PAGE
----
A friend of ours actually is Muslim and they practice Ramadan, and so they fast until sundown. And Ramadan changes, ah, throughout the year, so it’s not the same time. So winter season, when the days are shorter, it’s a little easier to do Ramadan. But one year he was at our house. well, the family was at our house with us, for a barbecue. They came over for a big party and it was summertime and the sun does not set until nine something. And so at nine something, they raced in the house and got whatever leftovers were left from the barbecue because they were starving. It was a long day and I remember thinking, oh, I love you so much. I feel so bad for you, to watch everybody sit there and eat. And we did say we could go eat in here or we could wait or we just felt bad. And they’re like, no, this is our practice. It’s not yours. Don’t worry about it. But you feel bad. You’re eating in front of these people that are practicing something that is part of their faith. There’s lots of different ways to do fasting, but I think the important thing to think about, just like with Lent, is the attitude behind it. And it just like lint, has become ritualistic.

So what do you think is one of the biggest attitudes that you see with fasting?

>> Karina: I think we have to be careful to be like the Pharisee, not to be like the Pharisees, because God obviously reprimanded him. Jesus said, everybody knows what you’re doing. You’re just doing this for the show. You look terrible. And he tells them to wash their face and put some powder on and look like you’re alive. So we see, obviously that’s the wrong way to go about it. But then when the disciples were told to go cast out demons, he said, this time only comes out with prayer and fasting. so it obviously is an important thing and it is something that we need to do, but I think we need to go about it the right way. And I think it’s individual and it happens, every year. For me, it’s different. Every year is different. It’s never the same. I always give up this or I always give up that. It’s no God, what do you want me to do this year? How do I need to go about this? and doing it at a set time, it just puts me in a mindset where I’m ready to do so. because I could easily go and forget about it and be like, oh, well, I didn’t even think about doing that. But having those prescribed times, especially if you’re not a very calculated person like I am, then it is nice to have that season where you know that this is coming and I am setting that time apart.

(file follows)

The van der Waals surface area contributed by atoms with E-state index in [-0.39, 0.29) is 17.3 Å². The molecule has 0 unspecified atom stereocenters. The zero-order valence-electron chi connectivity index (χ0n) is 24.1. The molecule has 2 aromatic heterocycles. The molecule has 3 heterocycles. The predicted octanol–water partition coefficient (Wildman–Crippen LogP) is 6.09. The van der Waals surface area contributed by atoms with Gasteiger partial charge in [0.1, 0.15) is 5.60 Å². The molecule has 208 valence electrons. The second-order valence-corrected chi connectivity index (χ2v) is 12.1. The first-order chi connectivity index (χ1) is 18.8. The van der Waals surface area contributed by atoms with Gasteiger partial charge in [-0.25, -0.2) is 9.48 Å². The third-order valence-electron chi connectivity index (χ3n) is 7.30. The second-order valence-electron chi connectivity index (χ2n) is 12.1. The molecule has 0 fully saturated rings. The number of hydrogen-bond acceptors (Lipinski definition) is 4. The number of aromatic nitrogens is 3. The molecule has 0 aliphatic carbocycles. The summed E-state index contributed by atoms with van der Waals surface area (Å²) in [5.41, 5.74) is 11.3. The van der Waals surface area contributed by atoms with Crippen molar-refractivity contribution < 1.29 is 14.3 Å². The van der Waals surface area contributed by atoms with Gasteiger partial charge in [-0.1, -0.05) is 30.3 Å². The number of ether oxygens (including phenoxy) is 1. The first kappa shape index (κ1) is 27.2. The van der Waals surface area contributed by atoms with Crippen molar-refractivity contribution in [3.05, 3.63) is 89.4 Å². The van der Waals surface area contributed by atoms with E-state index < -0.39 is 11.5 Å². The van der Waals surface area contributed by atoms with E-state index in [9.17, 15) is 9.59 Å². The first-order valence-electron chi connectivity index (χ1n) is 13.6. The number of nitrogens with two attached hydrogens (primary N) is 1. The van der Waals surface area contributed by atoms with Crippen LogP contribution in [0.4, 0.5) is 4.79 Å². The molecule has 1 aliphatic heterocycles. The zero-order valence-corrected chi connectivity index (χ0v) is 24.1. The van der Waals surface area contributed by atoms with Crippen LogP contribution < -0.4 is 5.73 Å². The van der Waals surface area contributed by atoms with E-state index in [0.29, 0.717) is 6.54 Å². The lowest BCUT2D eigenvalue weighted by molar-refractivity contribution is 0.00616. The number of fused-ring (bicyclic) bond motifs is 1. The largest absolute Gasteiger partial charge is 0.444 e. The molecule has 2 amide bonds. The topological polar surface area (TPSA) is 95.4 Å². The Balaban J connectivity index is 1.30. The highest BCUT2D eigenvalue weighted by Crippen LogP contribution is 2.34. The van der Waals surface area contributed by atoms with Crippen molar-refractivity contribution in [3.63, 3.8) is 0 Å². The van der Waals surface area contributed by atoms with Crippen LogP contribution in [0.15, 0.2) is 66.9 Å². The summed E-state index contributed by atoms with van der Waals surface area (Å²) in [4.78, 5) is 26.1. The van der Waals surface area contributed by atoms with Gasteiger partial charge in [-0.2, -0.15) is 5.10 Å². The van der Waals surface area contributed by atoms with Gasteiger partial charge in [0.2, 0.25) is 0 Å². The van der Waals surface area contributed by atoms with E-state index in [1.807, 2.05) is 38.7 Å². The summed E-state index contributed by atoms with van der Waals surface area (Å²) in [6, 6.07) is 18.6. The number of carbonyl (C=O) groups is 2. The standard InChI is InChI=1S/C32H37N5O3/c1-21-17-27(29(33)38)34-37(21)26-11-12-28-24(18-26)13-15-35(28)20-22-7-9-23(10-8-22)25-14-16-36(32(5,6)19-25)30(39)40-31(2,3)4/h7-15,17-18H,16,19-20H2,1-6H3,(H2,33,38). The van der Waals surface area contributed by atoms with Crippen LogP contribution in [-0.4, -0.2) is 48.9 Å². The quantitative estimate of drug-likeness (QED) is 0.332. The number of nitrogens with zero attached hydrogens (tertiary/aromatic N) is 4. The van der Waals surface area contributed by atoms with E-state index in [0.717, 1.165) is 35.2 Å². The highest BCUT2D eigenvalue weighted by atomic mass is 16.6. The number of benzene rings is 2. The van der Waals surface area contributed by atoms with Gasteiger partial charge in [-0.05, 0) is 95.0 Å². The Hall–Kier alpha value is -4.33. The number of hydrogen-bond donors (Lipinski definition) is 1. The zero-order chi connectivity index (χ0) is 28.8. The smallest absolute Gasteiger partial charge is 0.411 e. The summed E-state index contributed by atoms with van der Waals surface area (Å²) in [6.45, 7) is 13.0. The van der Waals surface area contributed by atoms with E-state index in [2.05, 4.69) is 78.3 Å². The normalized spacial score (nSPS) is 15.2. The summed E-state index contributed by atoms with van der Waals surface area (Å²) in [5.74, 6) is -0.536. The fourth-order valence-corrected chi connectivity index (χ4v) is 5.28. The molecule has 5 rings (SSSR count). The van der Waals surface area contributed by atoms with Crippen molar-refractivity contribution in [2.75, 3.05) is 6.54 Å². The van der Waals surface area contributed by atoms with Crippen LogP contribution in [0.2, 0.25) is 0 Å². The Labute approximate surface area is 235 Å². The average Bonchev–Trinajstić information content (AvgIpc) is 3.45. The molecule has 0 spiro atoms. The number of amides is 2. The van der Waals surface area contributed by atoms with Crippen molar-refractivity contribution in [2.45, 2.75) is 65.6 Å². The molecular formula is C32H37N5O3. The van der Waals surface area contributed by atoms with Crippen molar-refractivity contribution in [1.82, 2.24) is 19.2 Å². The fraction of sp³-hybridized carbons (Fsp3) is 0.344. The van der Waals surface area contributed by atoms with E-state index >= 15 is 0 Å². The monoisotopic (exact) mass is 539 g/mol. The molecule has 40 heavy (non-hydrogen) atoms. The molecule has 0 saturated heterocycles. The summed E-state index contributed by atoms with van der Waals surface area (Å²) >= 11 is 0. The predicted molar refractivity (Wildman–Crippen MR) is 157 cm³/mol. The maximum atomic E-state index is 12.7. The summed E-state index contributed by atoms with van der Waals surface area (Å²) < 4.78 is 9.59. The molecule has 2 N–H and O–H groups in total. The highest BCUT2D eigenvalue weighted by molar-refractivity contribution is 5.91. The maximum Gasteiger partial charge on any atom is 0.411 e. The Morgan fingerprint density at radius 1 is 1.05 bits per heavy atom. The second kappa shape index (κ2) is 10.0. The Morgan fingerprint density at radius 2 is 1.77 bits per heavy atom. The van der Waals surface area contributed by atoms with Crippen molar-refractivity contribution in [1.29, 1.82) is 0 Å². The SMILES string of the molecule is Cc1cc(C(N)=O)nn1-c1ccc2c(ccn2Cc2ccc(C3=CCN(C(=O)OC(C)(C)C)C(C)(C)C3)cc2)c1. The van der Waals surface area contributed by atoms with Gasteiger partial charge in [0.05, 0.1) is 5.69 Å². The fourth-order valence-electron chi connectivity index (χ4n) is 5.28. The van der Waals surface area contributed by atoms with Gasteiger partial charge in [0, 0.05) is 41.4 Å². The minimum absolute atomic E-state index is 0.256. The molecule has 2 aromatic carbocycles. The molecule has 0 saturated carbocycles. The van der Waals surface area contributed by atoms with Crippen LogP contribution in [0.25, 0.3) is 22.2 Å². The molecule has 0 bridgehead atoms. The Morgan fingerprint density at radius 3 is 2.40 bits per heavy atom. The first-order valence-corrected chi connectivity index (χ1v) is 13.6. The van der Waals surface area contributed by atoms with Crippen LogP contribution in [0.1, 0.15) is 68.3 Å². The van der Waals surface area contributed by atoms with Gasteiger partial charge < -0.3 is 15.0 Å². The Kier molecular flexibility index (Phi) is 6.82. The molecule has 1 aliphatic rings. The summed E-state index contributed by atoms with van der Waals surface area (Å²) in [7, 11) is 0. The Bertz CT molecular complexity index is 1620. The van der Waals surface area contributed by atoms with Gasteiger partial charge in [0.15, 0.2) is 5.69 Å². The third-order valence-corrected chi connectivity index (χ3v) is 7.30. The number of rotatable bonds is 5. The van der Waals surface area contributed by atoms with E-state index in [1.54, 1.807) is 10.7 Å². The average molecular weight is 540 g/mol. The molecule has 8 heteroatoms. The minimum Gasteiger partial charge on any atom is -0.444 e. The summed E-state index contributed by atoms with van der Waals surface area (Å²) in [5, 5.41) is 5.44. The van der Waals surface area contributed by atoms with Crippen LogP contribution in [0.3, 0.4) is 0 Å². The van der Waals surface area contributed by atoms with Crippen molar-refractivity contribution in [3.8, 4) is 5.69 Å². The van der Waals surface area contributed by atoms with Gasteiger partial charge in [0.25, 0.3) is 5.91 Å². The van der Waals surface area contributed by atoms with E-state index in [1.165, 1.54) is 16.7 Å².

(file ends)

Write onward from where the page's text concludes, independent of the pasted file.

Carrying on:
>> Sarah: Yeah, I think I’m not somebody that constantly practices Lent at Lent time. I fast when the Lord tells me I need to fast. Exactly. I have fasted when big decisions needed to be made. Like, if I knew there was a big decision I need to make, I’d fasted during that time. I fasted at the beginning of the year because it’s like we’re starting a new year, start a new mindset. and I have fasted during Luke time. But for me, the attitude that I think we miss the mark on is when we do the same thing. Because we’re not actually starting with the Lord, we’re starting with what we know to be the practice that we have to do. And so when I get ready to fast, I don’t come and go. Okay, I’m going to fast burgers for the next 40 days.

The idea behind fasting is we’re supposed to take away from worship

I specifically ask the Lord, what is it that has gotten too much of my attention? What has gotten too much of my attention that isn’t of you? I mean, as a mom, my kids get a ton of my attention. As a wife, my husband gets a ton of my attention. But those are the relationships that God has placed in my life that need the attention. There’s a difference between my kids and my husband needing attention and me worshipping them.